Cars Are Outgrowing Their Parking Spaces

“Increas­ing­ly, cars are too big for park­ing spaces, espe­cial­ly in park­ing garages and oth­er paid park­ing lots where devel­op­ers pay close to space size,” writes Aaron Gor­don in Vice. “Like the prover­bial frog in a slow­ly heat­ing pot of water, our cars have got­ten ever-so-grad­u­al­ly big­ger each pass­ing year, but the park­ing space stan­dards have bare­ly budged.” 

Gor­don describes the process by which park­ing lot design­ers decide space sizes, which uses the 85th per­centile car size. “This to design­ing park­ing spaces has his­tor­i­cal­ly served the park­ing indus­try well, ensur­ing space sizes accom­mo­date the vast major­i­ty of cars and about 20 inch­es of space for peo­ple to open their doors and maneu­ver on either side.”

But now, “the 85th per­centile method is not cap­tur­ing the changes in the car sizes. The size of the 10th per­centile car has explod­ed. The size of the 50th per­centile car has grown tremen­dous­ly. The size of the 70th per­centile car has also grown. But the 85th per­centile car is essen­tial­ly the Ford F‑150, which is much taller and longer than it used to be, but no wider.”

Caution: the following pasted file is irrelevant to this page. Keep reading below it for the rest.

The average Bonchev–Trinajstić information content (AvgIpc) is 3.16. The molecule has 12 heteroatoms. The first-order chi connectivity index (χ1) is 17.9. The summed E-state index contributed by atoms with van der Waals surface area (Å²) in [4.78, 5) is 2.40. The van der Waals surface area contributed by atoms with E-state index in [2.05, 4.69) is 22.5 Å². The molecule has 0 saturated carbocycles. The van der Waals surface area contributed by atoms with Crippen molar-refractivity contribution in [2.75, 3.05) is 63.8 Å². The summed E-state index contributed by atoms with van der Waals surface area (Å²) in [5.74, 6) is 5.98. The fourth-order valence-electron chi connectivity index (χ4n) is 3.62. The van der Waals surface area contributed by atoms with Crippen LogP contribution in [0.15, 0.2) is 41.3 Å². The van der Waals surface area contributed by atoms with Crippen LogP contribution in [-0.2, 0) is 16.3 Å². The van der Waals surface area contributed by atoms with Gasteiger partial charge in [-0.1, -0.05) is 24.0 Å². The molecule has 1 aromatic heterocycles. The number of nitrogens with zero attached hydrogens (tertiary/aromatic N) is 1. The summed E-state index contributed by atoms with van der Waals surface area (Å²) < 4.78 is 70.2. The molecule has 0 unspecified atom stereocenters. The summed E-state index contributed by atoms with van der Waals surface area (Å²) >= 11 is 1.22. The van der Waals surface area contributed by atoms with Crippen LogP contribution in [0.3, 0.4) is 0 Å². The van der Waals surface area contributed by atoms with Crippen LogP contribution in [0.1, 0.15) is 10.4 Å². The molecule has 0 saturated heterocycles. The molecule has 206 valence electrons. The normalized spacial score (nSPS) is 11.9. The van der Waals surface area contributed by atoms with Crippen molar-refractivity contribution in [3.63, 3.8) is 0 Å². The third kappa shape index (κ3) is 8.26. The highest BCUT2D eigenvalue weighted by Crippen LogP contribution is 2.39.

With park­ing spaces cost­ing thou­sands or even tens of thou­sands of dol­lars each to build, even a few inch­es can make a sig­nif­i­cant dif­fer­ence in a pro­jec­t’s bud­get. To build larg­er spaces, devel­op­ers have to raise the of park­ing for everyone—or just for larg­er cars, like some park­ing lots in cities like already do. “It’s easy to imag­ine the that may ensue from any effort to charge peo­ple with large vehi­cles more for park­ing, even though the sug­ges­tion that peo­ple who use more of some­thing should pay more than peo­ple who use less is one of the most basic tenets of eco­nom­ic the­o­ry and the basis of cap­i­tal­ism.” But larg­er cars don’t just take up more space— pose increased safe­ty risks, too.

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